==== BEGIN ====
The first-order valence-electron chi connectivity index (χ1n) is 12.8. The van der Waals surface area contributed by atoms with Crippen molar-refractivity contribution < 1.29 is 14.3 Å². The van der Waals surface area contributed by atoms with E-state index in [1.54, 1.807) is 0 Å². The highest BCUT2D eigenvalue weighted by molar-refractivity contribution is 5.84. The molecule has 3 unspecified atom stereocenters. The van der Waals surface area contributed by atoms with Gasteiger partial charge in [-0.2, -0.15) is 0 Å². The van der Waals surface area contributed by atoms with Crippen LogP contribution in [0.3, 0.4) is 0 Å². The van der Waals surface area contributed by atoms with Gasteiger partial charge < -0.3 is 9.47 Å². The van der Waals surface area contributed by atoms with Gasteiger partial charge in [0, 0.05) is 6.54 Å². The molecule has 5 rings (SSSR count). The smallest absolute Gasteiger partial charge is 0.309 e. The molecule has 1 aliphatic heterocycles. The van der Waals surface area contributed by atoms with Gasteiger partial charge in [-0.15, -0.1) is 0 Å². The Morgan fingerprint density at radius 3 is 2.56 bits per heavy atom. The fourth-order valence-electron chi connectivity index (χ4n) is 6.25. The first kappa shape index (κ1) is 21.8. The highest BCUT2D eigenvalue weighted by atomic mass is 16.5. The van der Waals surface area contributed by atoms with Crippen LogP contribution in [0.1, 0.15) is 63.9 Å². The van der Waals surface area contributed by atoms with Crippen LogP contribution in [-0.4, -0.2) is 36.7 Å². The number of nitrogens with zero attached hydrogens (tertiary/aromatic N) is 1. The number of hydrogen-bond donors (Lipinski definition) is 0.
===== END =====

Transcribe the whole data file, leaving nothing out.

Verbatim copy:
The first-order valence-electron chi connectivity index (χ1n) is 12.8. The van der Waals surface area contributed by atoms with Crippen molar-refractivity contribution < 1.29 is 14.3 Å². The van der Waals surface area contributed by atoms with E-state index in [1.54, 1.807) is 0 Å². The highest BCUT2D eigenvalue weighted by molar-refractivity contribution is 5.84. The molecule has 3 unspecified atom stereocenters. The van der Waals surface area contributed by atoms with Gasteiger partial charge in [-0.2, -0.15) is 0 Å². The van der Waals surface area contributed by atoms with Crippen LogP contribution in [0.3, 0.4) is 0 Å². The van der Waals surface area contributed by atoms with Gasteiger partial charge < -0.3 is 9.47 Å². The van der Waals surface area contributed by atoms with Gasteiger partial charge in [0, 0.05) is 6.54 Å². The molecule has 5 rings (SSSR count). The smallest absolute Gasteiger partial charge is 0.309 e. The molecule has 1 aliphatic heterocycles. The van der Waals surface area contributed by atoms with Gasteiger partial charge in [-0.15, -0.1) is 0 Å². The Morgan fingerprint density at radius 3 is 2.56 bits per heavy atom. The fourth-order valence-electron chi connectivity index (χ4n) is 6.25. The first kappa shape index (κ1) is 21.8. The highest BCUT2D eigenvalue weighted by atomic mass is 16.5. The van der Waals surface area contributed by atoms with Crippen LogP contribution in [0.1, 0.15) is 63.9 Å². The van der Waals surface area contributed by atoms with Crippen LogP contribution in [-0.4, -0.2) is 36.7 Å². The number of nitrogens with zero attached hydrogens (tertiary/aromatic N) is 1. The number of hydrogen-bond donors (Lipinski definition) is 0.